(p.245) The virtue of reflective judgment (or phronesis) is abundantly displayed in the “practical” portions of Parekh’s book devoted to a discussion of concrete problems besetting contemporary multiculturalism. Readers from diverse backgrounds are bound to be struck by the sensitivity, fair-mindedness, and critical acumen evident in the treatment of contentious issues such as polygamy, female circumcision, arranged marriages, the wearing of head scarfs by Muslim schoolgirls, and the refusal of Sikhs to wear helmets in lieu of traditional turbans when driving motorcycles or working on building sites. In the discussion of all these cases, reflective judgment involves the weighing of particular cultural traditions against the values of the larger multicultural society, that is, the balancing of diverse forms of “thick” and “thin” considerations. Because of its special virulence, a chapter titled “Politics, Religion and Free Speech” gives broad room to the aftermath of Salman Rushdie’s Satanic Verses, with Parekh suggesting (304) that much of the acrimony could have been avoided if the parties had had access to a public forum where perceptions and emotions could have been aired and mutually tested.
His conclusion eloquently stresses the contribution of multiculturalism to the “good life” and to the cultivating of a “good society” attentive to present-day needs. “The common good and the collective will that are vital to any political society,” he states (341), “are generated not by transcending cultural and other particularities, but through their interplay in the cut and thrust of a dialogue.” Constituted and sustained in this manner, multicultural society has “a strong notion of common good,” consisting in “respect for a consensually grounded civil authority and basic rights, maintenance of justice, institutional and moral conditions of deliberative democracy, a vibrant and plural composite culture, and an expansive sense of community.”9 All one can hope, after reading Rethinking Multiculturalism, is that Parekh’s vision of ethical pluralism will be given a chance. The odds, one has to admit, are not very good. With the resurgence of a cold war mentality and “clashes of civilizations” breaking out around the globe, Parekh’s vision urgently requires practical commitment, probably along the Gandhian lines Parekh has championed so persuasively before.
(1) . Stanley Fish, “Boutique Multiculturalism, or Why Liberals Are Incapable of Thinking about Hate Speech,” Critical Inquiry 23 (Winter 1997): 378–396.
(2) . Bhikhu Parekh, Rethinking Multiculturalism: Cultural Diversity and Political Theory (London: Macmillan, 2000). Subsequent page numbers in parentheses refer to this edition.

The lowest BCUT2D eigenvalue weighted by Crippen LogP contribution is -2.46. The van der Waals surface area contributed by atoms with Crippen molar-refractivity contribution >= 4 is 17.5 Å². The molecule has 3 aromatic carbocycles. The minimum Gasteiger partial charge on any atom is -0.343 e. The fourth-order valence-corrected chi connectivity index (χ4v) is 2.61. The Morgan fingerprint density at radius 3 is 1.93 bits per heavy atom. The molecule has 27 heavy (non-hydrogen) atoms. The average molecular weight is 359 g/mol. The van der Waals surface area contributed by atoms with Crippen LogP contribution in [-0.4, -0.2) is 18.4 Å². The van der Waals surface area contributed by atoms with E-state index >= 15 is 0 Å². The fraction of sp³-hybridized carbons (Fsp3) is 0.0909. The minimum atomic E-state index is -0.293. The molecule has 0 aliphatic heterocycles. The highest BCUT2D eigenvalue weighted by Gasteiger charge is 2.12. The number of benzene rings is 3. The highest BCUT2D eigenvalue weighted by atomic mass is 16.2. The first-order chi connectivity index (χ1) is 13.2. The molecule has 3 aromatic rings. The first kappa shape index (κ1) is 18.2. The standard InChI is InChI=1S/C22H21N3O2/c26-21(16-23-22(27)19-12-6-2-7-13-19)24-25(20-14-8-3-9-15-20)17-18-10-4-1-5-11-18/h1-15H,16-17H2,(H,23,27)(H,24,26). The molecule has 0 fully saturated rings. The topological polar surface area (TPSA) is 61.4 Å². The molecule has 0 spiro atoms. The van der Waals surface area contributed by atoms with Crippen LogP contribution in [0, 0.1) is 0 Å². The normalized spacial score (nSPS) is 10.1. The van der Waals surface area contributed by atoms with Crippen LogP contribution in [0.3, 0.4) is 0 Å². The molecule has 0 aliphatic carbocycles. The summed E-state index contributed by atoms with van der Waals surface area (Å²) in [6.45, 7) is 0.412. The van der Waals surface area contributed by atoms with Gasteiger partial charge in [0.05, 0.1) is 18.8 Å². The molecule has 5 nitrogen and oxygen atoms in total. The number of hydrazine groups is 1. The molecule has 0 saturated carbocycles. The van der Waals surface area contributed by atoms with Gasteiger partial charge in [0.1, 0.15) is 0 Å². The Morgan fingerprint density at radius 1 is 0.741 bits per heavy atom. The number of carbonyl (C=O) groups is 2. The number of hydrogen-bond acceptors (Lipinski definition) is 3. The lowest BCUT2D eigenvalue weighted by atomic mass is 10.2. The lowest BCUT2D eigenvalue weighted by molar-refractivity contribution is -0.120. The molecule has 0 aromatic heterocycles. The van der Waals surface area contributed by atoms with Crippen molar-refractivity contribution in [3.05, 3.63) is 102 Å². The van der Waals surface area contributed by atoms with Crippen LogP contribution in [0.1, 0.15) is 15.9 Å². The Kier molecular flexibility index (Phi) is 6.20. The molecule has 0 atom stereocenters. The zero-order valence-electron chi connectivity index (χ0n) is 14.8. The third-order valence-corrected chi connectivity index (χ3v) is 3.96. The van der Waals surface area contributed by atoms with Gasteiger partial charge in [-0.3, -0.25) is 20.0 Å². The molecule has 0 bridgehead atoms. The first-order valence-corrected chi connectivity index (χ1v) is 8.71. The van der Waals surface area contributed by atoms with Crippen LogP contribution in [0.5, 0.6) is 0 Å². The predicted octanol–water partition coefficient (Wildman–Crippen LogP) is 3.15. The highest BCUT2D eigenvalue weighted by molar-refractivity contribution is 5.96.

(3) . Parekh’s distinction between multicultural and multiculturalist corresponds to the difference between factual plurality and ethical pluralism, as outlined by Kenneth L. Schmitz in “The Unity of Human Nature and the Diversity of Cultures,” in Relations between Cultures, ed. George F. McLean and John Kromkowski (Washington, D.C.: Council for Research in Values and Philosophy, 1991), 305–322.
(4) . To give an example, here are some statements about Herder: “Like Vico, Montesquieu, Burke and many other writers on the subject, [Herder] makes the all too familiar mistake of seeing culture as a tightly knit and ten-sionless whole informed and held together by a single overreaching principle or spirit…. Despite his intentions to the contrary, Herder’s theory teeters over the edge of cultural relativism” (73, 75).
(p.308) (5) . As Parekh elaborates perceptively, since citizenship “involves abstracting away cultural, ethnic and other identities and seeing oneself solely as a member of the state, all citizens are directly and identically related to the state, not differentially and through their membership in intermediate communities.” To this extent, the modern state “represents the triumph of human will [and artifact] over natural and social circumstances” (183). On this issue, see chapter 10 in this volume.
(6) . Growing out of complex interactions, the shared culture cannot aspire to the “thickness” of one of the traditional cultures; nor can it be satisfied with the “thinness” of proceduralism (or with the unitary “publicness” of civic republicanism). Instead, multiculturalism requires a dialectical balance between thinness and thickness, as well as between public and private domains. As Parekh adds: “The spirit of multiculturality flows freely through all areas of life…. In such a society unity and diversity are not confined to public and private realms respectively, but interpenetrate and permeate all areas of life. Its unity therefore is not formal and abstract but embedded in and nurtured by its diversity; and the latter, being grounded in and regulated by the shared interactive framework, does not lead to fragmentation and ghettoization.” National identity in such a society “cannot and should not be culturally neutral as it then satisfies nobody and lacks the power to evoke deep historical memories, nor biased towards a particular community as it then delegitimizes and alienates others, nor culturally so eclectic as to lack coherence and focus” (224, 235).
(7) . Although he is aware of some of the differences between Rawls and Habermas, Parekh finds important parallels: “All arguments are articulated and conducted in a particular language which, contra Habermas and Rawls, cannot be ‘purified’ or purged of its deep cultural and evocative associations either…. Rawls’s theory of public reason does not seem to appreciate these basic features of it. It has a rationalist bias, homogenizes and takes a one-dimensional view of public reason, assimilates political to judicial reason, and unwittingly universalizes the American practice, and that too in its highly idealized version. In spite of all its strength, even Habermas’s discourse ethics is vulnerable on all three counts” (310, 312).
(8) . In its Aristotelian mode, Parekh adds, persuasion is “neither like Plato’s dialectic with its concern for truth, nor like his rhetoric with its manipulative thrust, but belongs to a wholly different genre” (309).
(9) . In light of the book’s subtitle, “Cultural Diversity and Political Theory,” the conclusion also has an important lesson for political theorists. Lacking an “Archimedean standpoint or a God’s-eye view,” Parekh notes, the theorist has “several coigns of vantage in the form of other cultures. He can set up a dialogue between them, use each to illuminate the insights and expose the limitations of others, and create for himself a vital in-between space, a kind of immanent transcendentalism, from which to arrive at a less (p.309) culture-bound vision of human life and a radically critical perspective on his society” (339).